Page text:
In the wake of a recent Washington State Supreme Court ruling, potential homebuilders relying on water from wells would be required to spend tens of thousands of dollars for hydrogeological studies proving compliance with the Growth Management Act (GMA). That’s according to state legislators, realtors, and representatives of county governments and agriculture. Their reaction is to a case which originated in Whatcom County, but has statewide implications.
The Court held that with respect to home sites to be served by wells, Whatcom County’s comprehensive plan does not adequately meet GMA requirements to protect healthy watershed levels, despite following Washington Department of Ecology (DoE) guidelines. This is a reversal from a 2015 Washington Court of Appeals decision, which found the county’s standards passed muster.
According to GMA, Washingtonians cannot build structures relying on water from a well unless they first prove an “adequate water supply.” The DoE allows residents to obtain groundwater permit exemptions, bypassing state-issued water rights, as long as the well draws less than 5,000 gallons of water a day. The Supreme Court determined the county’s allowing of so-called “exempt wells” results in an unregulated reduction in minimum instream flows.
The Appeals Court’s decision reversed a 2013 finding from the state Growth Management Hearings Board that the county’s water supply protections fell short. Bringing the case to the Hearings Board at the outset, and pursuing the case after the appeals court reversal, was the environmental advocacy group Futurewise.
“Their agenda is very much an anti-growth agenda and they don’t want to see development in the rural areas…it certainly is evident that they are trying to push more and more people into the urban core,” State Rep. Luanne Van Werven (R-42) told Lens. She is Assistant Ranking Minority Member of the House State Government Committee.
A Blow To Property Rights
Van Werven calls the decision “erroneous” and a “major blow” to landowners across the state and to the “water-rich” Whatcom County, in particular.
Justice Charles Wiggins authored the majority ruling. Concurring were Justices Mary Yu, Barbara Madsen, Susan Owens, Steven Gonzalez, and Charles Johnson. Dissenting were Justices Mary Fairhurst, Debra Stephens and Sheryl McCloud.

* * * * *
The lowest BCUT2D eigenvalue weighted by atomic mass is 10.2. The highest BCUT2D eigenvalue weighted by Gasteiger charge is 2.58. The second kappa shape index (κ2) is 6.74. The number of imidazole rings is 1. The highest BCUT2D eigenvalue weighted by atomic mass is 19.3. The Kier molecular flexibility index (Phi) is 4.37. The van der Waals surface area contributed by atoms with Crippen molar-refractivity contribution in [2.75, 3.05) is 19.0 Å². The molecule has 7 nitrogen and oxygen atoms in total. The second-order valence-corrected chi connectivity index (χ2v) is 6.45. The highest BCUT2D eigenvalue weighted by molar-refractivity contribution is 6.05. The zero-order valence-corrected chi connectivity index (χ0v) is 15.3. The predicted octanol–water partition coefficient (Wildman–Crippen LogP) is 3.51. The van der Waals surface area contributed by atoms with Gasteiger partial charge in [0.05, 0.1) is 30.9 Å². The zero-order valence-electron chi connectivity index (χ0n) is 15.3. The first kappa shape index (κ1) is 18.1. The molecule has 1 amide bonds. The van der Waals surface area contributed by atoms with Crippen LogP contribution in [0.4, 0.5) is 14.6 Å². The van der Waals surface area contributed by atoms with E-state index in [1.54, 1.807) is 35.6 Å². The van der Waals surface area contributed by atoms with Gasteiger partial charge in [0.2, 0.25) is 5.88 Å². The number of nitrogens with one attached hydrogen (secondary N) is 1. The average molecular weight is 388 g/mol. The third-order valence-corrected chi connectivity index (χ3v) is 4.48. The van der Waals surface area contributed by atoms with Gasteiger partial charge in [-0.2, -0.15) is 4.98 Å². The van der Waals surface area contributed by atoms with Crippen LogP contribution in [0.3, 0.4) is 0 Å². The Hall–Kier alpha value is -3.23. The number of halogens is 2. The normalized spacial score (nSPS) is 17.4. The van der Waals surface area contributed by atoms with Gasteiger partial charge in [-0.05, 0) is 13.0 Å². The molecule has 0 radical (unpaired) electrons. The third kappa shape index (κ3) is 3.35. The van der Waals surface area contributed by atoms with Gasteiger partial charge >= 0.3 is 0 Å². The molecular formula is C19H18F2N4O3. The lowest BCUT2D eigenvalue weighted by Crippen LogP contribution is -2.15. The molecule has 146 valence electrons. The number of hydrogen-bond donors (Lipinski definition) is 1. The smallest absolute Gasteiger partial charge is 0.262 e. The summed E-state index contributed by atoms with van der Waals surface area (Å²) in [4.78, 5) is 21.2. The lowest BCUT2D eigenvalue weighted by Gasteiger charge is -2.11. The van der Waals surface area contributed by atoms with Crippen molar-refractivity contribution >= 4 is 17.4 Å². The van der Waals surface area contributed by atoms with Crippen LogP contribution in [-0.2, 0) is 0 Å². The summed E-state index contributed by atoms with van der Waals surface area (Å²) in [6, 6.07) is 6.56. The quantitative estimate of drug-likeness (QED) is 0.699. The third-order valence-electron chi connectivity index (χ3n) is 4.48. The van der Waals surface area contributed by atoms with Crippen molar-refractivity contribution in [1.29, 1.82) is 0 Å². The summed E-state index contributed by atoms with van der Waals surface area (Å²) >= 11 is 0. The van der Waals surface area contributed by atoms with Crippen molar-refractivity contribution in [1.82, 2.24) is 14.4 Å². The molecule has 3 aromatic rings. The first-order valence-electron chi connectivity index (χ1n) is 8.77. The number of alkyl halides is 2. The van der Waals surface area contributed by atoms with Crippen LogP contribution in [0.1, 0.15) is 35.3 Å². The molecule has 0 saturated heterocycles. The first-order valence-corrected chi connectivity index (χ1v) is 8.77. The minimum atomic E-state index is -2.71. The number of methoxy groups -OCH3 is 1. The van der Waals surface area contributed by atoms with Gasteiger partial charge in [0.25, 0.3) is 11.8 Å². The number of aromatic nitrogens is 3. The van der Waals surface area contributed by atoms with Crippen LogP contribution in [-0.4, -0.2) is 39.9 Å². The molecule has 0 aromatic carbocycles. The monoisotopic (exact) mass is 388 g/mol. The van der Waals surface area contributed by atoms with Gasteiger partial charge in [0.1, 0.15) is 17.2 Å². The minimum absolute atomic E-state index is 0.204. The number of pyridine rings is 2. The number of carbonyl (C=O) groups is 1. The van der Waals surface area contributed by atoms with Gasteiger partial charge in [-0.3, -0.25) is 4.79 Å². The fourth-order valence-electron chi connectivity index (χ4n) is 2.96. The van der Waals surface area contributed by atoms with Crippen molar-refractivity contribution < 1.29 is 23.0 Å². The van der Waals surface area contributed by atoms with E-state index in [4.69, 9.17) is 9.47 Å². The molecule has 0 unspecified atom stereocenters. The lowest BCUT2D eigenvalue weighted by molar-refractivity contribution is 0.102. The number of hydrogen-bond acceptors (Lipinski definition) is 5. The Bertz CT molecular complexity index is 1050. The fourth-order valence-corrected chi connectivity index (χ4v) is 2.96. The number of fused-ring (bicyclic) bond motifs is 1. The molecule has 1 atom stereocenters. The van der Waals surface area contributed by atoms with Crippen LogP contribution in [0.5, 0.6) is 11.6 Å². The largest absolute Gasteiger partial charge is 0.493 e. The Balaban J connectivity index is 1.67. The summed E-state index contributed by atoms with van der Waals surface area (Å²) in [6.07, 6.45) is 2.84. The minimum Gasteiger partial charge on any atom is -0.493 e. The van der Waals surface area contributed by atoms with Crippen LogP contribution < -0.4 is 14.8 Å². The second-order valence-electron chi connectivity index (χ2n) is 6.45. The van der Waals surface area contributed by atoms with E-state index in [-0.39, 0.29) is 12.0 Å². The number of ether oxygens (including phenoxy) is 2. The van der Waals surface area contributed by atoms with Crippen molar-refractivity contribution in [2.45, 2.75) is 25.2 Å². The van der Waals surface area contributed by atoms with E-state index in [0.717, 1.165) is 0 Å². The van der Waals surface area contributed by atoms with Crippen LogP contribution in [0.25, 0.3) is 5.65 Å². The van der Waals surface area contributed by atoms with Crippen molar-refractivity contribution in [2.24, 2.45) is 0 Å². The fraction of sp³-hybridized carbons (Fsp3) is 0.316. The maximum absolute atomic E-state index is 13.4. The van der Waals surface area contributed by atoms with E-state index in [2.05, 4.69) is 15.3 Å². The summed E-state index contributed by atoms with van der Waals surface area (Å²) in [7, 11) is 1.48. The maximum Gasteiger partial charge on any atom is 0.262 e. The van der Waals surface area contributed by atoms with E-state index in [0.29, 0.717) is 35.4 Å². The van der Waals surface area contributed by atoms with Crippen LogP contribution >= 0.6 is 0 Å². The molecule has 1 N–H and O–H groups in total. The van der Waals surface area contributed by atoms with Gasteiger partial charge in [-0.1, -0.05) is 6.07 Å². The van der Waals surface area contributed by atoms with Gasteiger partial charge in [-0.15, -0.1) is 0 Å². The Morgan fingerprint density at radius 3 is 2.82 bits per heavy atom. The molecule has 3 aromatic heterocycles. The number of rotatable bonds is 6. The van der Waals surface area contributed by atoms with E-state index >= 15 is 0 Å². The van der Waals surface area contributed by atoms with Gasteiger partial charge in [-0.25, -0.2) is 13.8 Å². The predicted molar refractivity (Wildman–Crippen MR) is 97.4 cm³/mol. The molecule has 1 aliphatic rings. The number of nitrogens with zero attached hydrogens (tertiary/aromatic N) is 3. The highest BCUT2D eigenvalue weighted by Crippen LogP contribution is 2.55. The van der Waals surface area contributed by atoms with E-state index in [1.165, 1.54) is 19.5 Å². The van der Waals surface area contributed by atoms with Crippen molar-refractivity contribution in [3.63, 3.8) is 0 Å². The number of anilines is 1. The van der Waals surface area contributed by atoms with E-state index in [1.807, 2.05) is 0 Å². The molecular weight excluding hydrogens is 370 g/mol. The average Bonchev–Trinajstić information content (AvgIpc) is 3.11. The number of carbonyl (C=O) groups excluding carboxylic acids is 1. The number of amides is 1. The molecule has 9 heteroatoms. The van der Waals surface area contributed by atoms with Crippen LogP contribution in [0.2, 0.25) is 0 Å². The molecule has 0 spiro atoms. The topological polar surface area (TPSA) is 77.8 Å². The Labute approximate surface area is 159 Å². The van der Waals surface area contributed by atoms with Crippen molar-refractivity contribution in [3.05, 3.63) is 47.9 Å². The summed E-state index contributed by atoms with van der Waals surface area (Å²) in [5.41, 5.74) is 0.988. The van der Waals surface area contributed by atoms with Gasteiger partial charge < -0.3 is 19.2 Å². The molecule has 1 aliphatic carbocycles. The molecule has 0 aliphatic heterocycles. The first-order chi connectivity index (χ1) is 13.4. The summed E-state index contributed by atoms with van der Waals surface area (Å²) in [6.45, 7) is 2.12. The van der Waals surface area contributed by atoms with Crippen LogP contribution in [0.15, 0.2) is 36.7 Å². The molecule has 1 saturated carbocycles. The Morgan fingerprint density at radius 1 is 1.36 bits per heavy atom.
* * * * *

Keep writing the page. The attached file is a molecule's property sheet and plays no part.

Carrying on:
“This is a disaster for property owners and property rights,” wrote State Sen. Doug Ericksen (R-42) in a Facebook post this month. “The ruling establishes a new hurdle for property owners seeking county permits to develop their land – a decision-making process that will cost them a fortune and could take years.” He is Chair of the Senate Energy, Environment and Telecommunications Committee.
Ruling Would Apply In 29 Counties
The implications reach beyond Whatcom County, according to Ericksen, and the decision would apply to “all 29 counties that are required to write comprehensive plans under the state Growth Management Act,” he wrote.
The ruling affects new homes and subdivisions which would rely on well water. Currently, across the state an estimated 13 to 14 percent of the state’s full-time resident population uses a permit-exempt well, according to a DoE source. Approximately 20 percent of Whatcom County residents in 2015 were estimated to be served by private water systems, including exempt wells.
“I think [the ruling] will have a huge impact on how people can use their property and I’m still investigating solutions to that problem,” State Rep. Brian Blake (D-19) told Lens. “I do have real concerns about the decision and the restrictions it is imposing.” He is Chair of the House Agriculture and Natural Resource Committee.
Housing Affordability In Rural Areas Will Suffer
“Affordable housing will be thrown out the window or will not exist in rural areas,” Laura Berg, Policy Director of the Washington State Association of Counties told Lens.
Berg added, “Counties will…be hesitant at looking at permits in water-short areas, to prevent getting sued for not complying with the…decision.”
A major water source for Whatcom County is the Nooksack Watershed, which includes land shared by the Lummi Nation and Nooksack Tribe. DoE is limited in issuing new water rights for the Water Resource Inventory Area (WRIA), but allows use of exempt-wells. This is the only option left for some of the county’s residents, said Perry Eskridge, Government Affairs Director for the Whatcom County Association of Realtors.
A Hit To Counties, Rural Economies
Eskridge said, “now the county is responsible (for) doing research in determining whether or not groundwater is hydrologically connected to surface water,” and what impact “each individual well will have on aquifers as a whole and surface waters and salmon-bearing streams… the money…counties will need to do that, is extraordinary.”
Evan Sheffels, Associate Director of Government Relations at the Washington Farm Bureau, told Lens the decision will hurt agriculture.
“Farmers will be blocked from building homes for their grandkids, for example, or…farmworker housing…something that was free or relatively inexpensive will be extremely expensive to go through, (because of) testing that the court set off,” said Sheffels.
“Let’s say you have money for a five-acre lot and you need to put in a well. It’s not free to do the testing, drill wells, put in pumps…it’s a large outlay. If you add thousands of dollars to do hydrogeological studies… no one can afford to do that,” said Berg.
The Supreme Court remanded the case to the Growth Management Hearing Board for “further proceedings.”
Corrective Legislation Eyed
Ericksen wrote in his Facebook post that he would be introducing legislation in the 2017 session to “fix a major problem in Washington water law,” resulting from the ruling.